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Most dog and cat owners know that it is not suitable or appropriate to feed cat food to a dog, or dog food to a cat, but if asked why this is, most people would be unable to answer!
Many dogs seem to have a particular soft spot for cat food, and will take every opportunity to get their paws on it if they can, be this on a one off basis or regularly! But is eating cat food really a problem, and what type of issues can it cause? In this article, we will look at the reasons behind why cat food is unsuitable for dogs, and how to keep your dog out of the cat’s bowl!
The vast majority of dogs that are not overly picky will accept cat food if it is offered to them, and some dogs will really go out of their way to get hold of it by any possible means! Part of the appeal of cat food for some dogs is the very fact that it is forbidden, and so it takes on the role of a high-value reward to the dog, and denying it to them will simply reinforce their love of it!
Added to this, cats are obligate carnivores, which means that they must eat meat to get all of the essential nutrients that they need; while dogs are omnivorous and can survive without meat, cats fed on a vegetarian diet will fail to thrive and eventually die. This means that cat food contains higher levels of rich protein than dog food, and is very different in its ingredient make up. Cat food is likely more delicious than dog food in terms of taste and ingredients, and if a dog has tried it once, they may well develop the taste for it!
Finally, dogs have a much better sense of smell than cats, which means that in order to entice a cat to eat, the food in question must be much more aromatic and enticing than dog food needs to be to appeal to a dog. Ergo, cat food is more fragrant and scented than dog food, and the presence of cat food and its associated smell can have the same effect on dogs as the smell of our favourite meal cooking can have on people!
The answer to this question largely depends on the size of your dog, and how much cat food they manage to get hold of!
A one-off snack or even a binge might not have any negative effects on your dog, but on the other hand, it might potentially cause problems. The fact that cat food is higher in protein than dog food and also has a different combination of ingredients may mean that it effects the stomach of sensitive dogs, potentially causing an upset stomach and sickness and diarrhoea, although there are unlikely to be any long-term or serious side effects of a one-off cat food binge.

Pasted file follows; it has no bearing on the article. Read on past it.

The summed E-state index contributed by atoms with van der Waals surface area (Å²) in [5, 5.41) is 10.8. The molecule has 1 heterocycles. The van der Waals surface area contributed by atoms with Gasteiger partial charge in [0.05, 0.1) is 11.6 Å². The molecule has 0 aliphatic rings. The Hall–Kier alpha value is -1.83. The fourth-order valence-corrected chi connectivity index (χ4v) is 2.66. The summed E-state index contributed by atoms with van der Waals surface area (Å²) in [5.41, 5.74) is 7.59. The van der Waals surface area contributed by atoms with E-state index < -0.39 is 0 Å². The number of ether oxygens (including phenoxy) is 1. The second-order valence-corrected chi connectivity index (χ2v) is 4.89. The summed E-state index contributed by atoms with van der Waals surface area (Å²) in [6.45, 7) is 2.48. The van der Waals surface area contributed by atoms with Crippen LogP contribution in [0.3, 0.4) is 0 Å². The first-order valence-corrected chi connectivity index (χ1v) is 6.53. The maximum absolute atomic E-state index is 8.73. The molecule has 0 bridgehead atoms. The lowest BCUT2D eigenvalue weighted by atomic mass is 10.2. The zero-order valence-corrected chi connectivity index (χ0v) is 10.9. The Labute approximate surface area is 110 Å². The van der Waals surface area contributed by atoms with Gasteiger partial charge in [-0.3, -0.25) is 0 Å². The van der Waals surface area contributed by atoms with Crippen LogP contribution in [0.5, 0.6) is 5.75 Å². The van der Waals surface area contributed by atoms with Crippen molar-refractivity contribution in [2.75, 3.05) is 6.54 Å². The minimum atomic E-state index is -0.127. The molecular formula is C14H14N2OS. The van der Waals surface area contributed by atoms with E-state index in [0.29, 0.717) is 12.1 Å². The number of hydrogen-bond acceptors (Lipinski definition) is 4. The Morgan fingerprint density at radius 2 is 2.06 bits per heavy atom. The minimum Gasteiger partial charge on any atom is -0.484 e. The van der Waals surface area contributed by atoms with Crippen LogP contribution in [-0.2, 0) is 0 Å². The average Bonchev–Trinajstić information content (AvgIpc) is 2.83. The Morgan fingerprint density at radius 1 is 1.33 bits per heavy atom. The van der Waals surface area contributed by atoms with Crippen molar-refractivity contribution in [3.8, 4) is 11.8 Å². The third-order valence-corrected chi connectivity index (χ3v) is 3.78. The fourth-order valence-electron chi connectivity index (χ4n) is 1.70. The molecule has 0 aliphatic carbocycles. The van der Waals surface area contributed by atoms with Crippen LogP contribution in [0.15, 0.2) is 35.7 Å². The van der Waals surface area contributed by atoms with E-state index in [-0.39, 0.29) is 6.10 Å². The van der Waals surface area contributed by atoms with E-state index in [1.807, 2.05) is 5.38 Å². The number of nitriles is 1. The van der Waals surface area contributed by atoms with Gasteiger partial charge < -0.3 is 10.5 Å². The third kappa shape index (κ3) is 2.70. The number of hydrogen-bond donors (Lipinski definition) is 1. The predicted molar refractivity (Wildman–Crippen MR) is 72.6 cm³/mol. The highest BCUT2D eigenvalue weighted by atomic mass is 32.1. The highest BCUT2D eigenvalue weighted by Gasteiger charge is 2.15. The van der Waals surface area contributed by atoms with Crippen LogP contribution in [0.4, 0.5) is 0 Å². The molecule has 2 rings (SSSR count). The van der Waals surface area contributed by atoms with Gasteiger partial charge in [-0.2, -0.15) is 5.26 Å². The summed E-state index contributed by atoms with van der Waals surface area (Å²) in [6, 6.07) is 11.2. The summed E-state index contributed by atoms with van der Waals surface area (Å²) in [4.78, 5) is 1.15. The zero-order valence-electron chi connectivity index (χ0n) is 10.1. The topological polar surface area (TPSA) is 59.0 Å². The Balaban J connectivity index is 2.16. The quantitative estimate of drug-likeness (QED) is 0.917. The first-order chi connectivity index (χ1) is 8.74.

If a dog is fed cat food regularly or manages to gain access to cat food on a regular basis, the chances are that your dog will end up with a sensitive stomach due to finding it hard to digest the heightened protein levels that are present in cat food. Cat food does not contain the appropriate balance of protein to fibre for the dog, and is also lacking in some of the essential nutrients that dogs need to thrive.
Added to this, the protein levels of cat food are higher than dog food, which in a large part leads to the appeal of cat food to dogs, but over time, can have implications for the health of the liver and kidneys of your dog, as they struggle to process protein levels higher than they need.
Cat food is also higher in fat than dog food, which over time, can lead to obesity and weight problems in the dog, and even potentially lead to pancreatitis. This is particularly likely to happen if your dog regularly ingests kitten food, as this is higher in fat and protein than even adult cat food.
If your dog is obsessed with cat food and never misses a chance to get their paws on it, it can be a challenge to keep them out of the cat’s bowl!
There are a variety of different ways that you can try to stop your dog from being able to get access to the cat’s food, such as feeding the cat on a worktop or higher surface that your dog cannot reach. Making one room out of bounds to the dog and installing a cat flap in it can also keep the cat food well out of reach, as can using baby gates or crates to feed your cat while keeping your dog safely out!
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